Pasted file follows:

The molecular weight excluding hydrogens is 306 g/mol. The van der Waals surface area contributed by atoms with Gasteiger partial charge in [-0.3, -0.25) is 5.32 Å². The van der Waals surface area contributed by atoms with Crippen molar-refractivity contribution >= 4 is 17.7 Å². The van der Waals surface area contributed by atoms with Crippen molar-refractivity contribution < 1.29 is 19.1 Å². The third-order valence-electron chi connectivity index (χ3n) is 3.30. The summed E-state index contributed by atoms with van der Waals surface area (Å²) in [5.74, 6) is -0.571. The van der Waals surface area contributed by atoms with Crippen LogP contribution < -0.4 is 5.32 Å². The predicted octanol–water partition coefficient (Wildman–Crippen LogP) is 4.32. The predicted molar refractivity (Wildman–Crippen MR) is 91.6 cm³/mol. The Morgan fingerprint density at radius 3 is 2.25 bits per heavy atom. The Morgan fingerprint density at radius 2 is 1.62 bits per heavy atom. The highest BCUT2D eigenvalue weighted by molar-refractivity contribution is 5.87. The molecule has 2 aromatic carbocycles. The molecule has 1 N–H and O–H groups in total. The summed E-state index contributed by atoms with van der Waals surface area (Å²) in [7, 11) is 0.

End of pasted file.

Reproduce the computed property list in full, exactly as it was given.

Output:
The molecular weight excluding hydrogens is 306 g/mol. The van der Waals surface area contributed by atoms with Gasteiger partial charge in [-0.3, -0.25) is 5.32 Å². The van der Waals surface area contributed by atoms with Crippen molar-refractivity contribution >= 4 is 17.7 Å². The van der Waals surface area contributed by atoms with Crippen molar-refractivity contribution < 1.29 is 19.1 Å². The third-order valence-electron chi connectivity index (χ3n) is 3.30. The summed E-state index contributed by atoms with van der Waals surface area (Å²) in [5.74, 6) is -0.571. The van der Waals surface area contributed by atoms with Crippen LogP contribution < -0.4 is 5.32 Å². The predicted octanol–water partition coefficient (Wildman–Crippen LogP) is 4.32. The predicted molar refractivity (Wildman–Crippen MR) is 91.6 cm³/mol. The Morgan fingerprint density at radius 3 is 2.25 bits per heavy atom. The Morgan fingerprint density at radius 2 is 1.62 bits per heavy atom. The highest BCUT2D eigenvalue weighted by molar-refractivity contribution is 5.87. The molecule has 2 aromatic carbocycles. The molecule has 1 N–H and O–H groups in total. The summed E-state index contributed by atoms with van der Waals surface area (Å²) in [7, 11) is 0.